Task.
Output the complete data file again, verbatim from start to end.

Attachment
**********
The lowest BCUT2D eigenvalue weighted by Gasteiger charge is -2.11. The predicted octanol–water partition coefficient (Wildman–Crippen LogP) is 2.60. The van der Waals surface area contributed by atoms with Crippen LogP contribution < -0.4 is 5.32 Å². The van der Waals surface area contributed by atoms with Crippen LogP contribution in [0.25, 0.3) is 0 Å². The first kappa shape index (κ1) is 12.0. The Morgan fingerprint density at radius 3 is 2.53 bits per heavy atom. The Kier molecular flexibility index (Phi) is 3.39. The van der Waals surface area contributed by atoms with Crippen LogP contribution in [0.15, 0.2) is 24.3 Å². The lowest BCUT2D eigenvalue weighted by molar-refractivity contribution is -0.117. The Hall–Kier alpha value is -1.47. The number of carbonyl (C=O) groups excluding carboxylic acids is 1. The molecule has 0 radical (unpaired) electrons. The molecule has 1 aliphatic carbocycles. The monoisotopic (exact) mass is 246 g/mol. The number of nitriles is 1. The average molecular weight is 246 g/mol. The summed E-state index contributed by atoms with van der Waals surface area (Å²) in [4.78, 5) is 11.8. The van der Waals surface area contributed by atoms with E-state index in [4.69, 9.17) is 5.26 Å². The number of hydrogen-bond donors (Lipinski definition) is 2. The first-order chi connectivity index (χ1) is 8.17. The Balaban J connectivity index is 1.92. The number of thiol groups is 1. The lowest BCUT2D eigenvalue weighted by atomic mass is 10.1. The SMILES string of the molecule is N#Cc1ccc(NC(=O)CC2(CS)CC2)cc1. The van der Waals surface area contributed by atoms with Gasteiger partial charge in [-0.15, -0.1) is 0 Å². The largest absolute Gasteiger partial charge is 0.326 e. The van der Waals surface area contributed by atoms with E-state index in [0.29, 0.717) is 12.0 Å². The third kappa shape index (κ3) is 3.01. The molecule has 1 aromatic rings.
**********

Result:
The lowest BCUT2D eigenvalue weighted by Gasteiger charge is -2.11. The predicted octanol–water partition coefficient (Wildman–Crippen LogP) is 2.60. The van der Waals surface area contributed by atoms with Crippen LogP contribution < -0.4 is 5.32 Å². The van der Waals surface area contributed by atoms with Crippen LogP contribution in [0.25, 0.3) is 0 Å². The first kappa shape index (κ1) is 12.0. The Morgan fingerprint density at radius 3 is 2.53 bits per heavy atom. The Kier molecular flexibility index (Phi) is 3.39. The van der Waals surface area contributed by atoms with Crippen LogP contribution in [0.15, 0.2) is 24.3 Å². The lowest BCUT2D eigenvalue weighted by molar-refractivity contribution is -0.117. The Hall–Kier alpha value is -1.47. The number of carbonyl (C=O) groups excluding carboxylic acids is 1. The molecule has 0 radical (unpaired) electrons. The molecule has 1 aliphatic carbocycles. The monoisotopic (exact) mass is 246 g/mol. The number of nitriles is 1. The average molecular weight is 246 g/mol. The summed E-state index contributed by atoms with van der Waals surface area (Å²) in [4.78, 5) is 11.8. The van der Waals surface area contributed by atoms with E-state index in [4.69, 9.17) is 5.26 Å². The number of hydrogen-bond donors (Lipinski definition) is 2. The first-order chi connectivity index (χ1) is 8.17. The Balaban J connectivity index is 1.92. The number of thiol groups is 1. The lowest BCUT2D eigenvalue weighted by atomic mass is 10.1. The SMILES string of the molecule is N#Cc1ccc(NC(=O)CC2(CS)CC2)cc1. The van der Waals surface area contributed by atoms with Gasteiger partial charge in [-0.15, -0.1) is 0 Å². The largest absolute Gasteiger partial charge is 0.326 e. The van der Waals surface area contributed by atoms with E-state index in [0.29, 0.717) is 12.0 Å². The third kappa shape index (κ3) is 3.01. The molecule has 1 aromatic rings.